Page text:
12. A Potential Metric of the Attractiveness of Bird Song to Humans. Ethology
Bird species such as the common nightingale and European blackbird have songs that are known to have inspired classical music. Developing a metric for these songs might help identify birds that are present in international bird trade which could contribute to studies of invasion and conservation biology.

13. Genetics in conservation management: Revised recommendations for the 50/500 rules, Red List criteria and population viability analyses. Biological Conservation
A review of recent theoretical and empirical evidence concludes that the population rules for minimising inbreeding and for maintaining evolutionary potential in perpetuity need to be at least doubled and sections of the IUCN Red List criteria require revision, to be more effective conservation tools.

Ancient genes may explain modern threat to Tasmanian devils

Researchers at the University of Sydney and the University of Adelaide have discovered that Tasmanian devils had low immune gene diversity for hundreds, and possibly thousands, of years before the emergence of Devil Facial Tumour Disease.

The study, published today in the journal Biology letters, involves Environment Institute member Jeremy Austin from the Australian Centre for Ancient DNA. The study was led by Associate Professor Kathy Belov from the University of Sydney’s Faculty of Veterinary Science and also involved senior author Katrina Morris, a PhD candidate at the University of Sydney.

“It is well known that low genetic diversity is a major extinction risk factor, but when and how devils lost their immune diversity has remained a mystery until now,” said senior author Katrina Morris, a PhD candidate at the University of Sydney.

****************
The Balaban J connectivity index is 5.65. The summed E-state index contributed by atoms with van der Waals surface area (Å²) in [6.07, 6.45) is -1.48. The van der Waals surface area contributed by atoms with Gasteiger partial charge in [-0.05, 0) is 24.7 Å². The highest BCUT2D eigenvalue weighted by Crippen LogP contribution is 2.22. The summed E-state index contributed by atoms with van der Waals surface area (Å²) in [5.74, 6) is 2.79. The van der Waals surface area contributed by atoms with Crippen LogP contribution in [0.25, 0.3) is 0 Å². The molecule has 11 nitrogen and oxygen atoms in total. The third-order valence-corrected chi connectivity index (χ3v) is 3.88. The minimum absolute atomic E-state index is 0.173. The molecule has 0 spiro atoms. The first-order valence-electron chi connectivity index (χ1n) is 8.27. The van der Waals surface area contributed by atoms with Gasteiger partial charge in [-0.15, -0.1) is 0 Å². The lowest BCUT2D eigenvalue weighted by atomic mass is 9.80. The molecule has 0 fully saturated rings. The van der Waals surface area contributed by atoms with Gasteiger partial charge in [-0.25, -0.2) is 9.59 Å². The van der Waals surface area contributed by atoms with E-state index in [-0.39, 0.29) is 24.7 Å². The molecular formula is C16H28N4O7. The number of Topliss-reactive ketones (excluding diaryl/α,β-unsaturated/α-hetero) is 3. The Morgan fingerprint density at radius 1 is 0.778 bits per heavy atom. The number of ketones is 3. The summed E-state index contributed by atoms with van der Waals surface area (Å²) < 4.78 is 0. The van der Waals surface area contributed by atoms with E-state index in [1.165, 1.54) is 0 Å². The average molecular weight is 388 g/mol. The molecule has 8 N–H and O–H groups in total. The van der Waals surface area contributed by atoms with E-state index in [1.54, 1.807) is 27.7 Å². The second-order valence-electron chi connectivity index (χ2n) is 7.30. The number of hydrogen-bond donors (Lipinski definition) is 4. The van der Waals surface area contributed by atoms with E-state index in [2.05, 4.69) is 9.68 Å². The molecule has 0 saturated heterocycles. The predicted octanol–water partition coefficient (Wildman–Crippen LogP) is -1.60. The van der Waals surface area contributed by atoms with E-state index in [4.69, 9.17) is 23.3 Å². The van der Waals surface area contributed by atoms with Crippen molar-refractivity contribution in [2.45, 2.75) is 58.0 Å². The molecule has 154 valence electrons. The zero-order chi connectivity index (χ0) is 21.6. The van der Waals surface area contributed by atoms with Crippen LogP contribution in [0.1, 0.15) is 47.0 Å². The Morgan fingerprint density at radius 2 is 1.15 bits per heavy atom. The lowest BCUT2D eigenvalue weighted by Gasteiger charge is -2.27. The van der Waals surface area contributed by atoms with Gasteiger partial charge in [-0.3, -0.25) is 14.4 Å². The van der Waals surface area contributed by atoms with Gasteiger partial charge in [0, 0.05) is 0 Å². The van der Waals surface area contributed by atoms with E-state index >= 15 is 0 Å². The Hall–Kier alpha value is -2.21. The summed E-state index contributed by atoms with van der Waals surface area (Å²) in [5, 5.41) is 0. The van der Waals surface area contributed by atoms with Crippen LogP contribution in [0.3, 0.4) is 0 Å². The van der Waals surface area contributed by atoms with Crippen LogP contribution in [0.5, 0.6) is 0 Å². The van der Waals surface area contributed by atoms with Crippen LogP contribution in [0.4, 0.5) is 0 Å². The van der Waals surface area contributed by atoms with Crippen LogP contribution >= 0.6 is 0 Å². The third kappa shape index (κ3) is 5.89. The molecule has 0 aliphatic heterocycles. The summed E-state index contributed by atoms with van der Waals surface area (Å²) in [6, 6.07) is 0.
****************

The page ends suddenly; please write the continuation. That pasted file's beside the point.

Dr Jeremy Austin from the Australian Centre for Ancient DNA

Dr Jeremy Austin from the Australian Centre for Ancient DNA

“Devils once lived across much of mainland Australia, but became extinct sometime in the last few thousand years,” said Dr Jeremy Austin, from the Australian Centre for Ancient DNA.

“We looked at subfossil bones of these extinct mainland devils, as well as museum specimens of Tasmanian devils collected over the last 200 years. They capture the genetic diversity of the past allowing us to see how the immune gene diversity has changed over thousands of years.”

The research was supported by funding from the Australian Research Council, the Save the Tasmanian Devil Foundation and Zoos SA.

Read the full Media Release on the University of Sydney’s website to find out more.

New Paper: Historical stocking data and 19th century DNA reveal human-induced changes to native diversity and distribution of cutthroat trout

A new paper involving Environment Institute members Jessica Metcalf (now University of Colorado), Alan Cooper and Jeremy Austin, as well as Sierra Stowell (University of Colorado), Chris Kennedy (Colorado Fish and Wildlife Conservation Office), Kevin Rogers (Colorado Parks and Wildlife), Daniel McDonald (University of Colorado), Janet Epp (Pisces Molecular, LLC), Kyle Keepers (University of Colorado) and Andrew Martin (University of Colorado) has recently been published in the journal Molecular Ecology.

The paper, titled ‘Historical stocking data and 19th century DNA reveal human-induced changes to native diversity and distribution of cutthroat trout’. helps to clarify the native diversity and distribution of cutthroat trout in Colorado. The study is led by University of Colorado Boulder postdoctoral researcher Jessica Metcalf, a former postdoctoral researcher at the Environment Institute’s Australian Centre for Ancient DNA.

Download the Paper to find out more.

Read the Media Release produced by the University of Colorado.

Unsung Hero of South Australian Science Award 2012 – Dr Jeremy Austin

Dr Jeremy Austin

The Environment Institute would like to congratulate Dr Jeremy Austin on being presented with the ‘Unsung Hero of South Australian Science Award‘ for 2012 as part of National Science Week.

Dr Austin was presented with the award for his work with DNA and forensic indentification at the Australian Centre for Ancient DNA in South Australia (ACAD).

“Jeremy has made the quantum leap from using techniques for scientific research to using them for direct human benefit. He has pioneered the transfer of new methods and technology into practical applications suitable for industry, particularly the forensics community. Having this calibre of scientist in our state is of enormous importance to South Australia.” (National Science Week)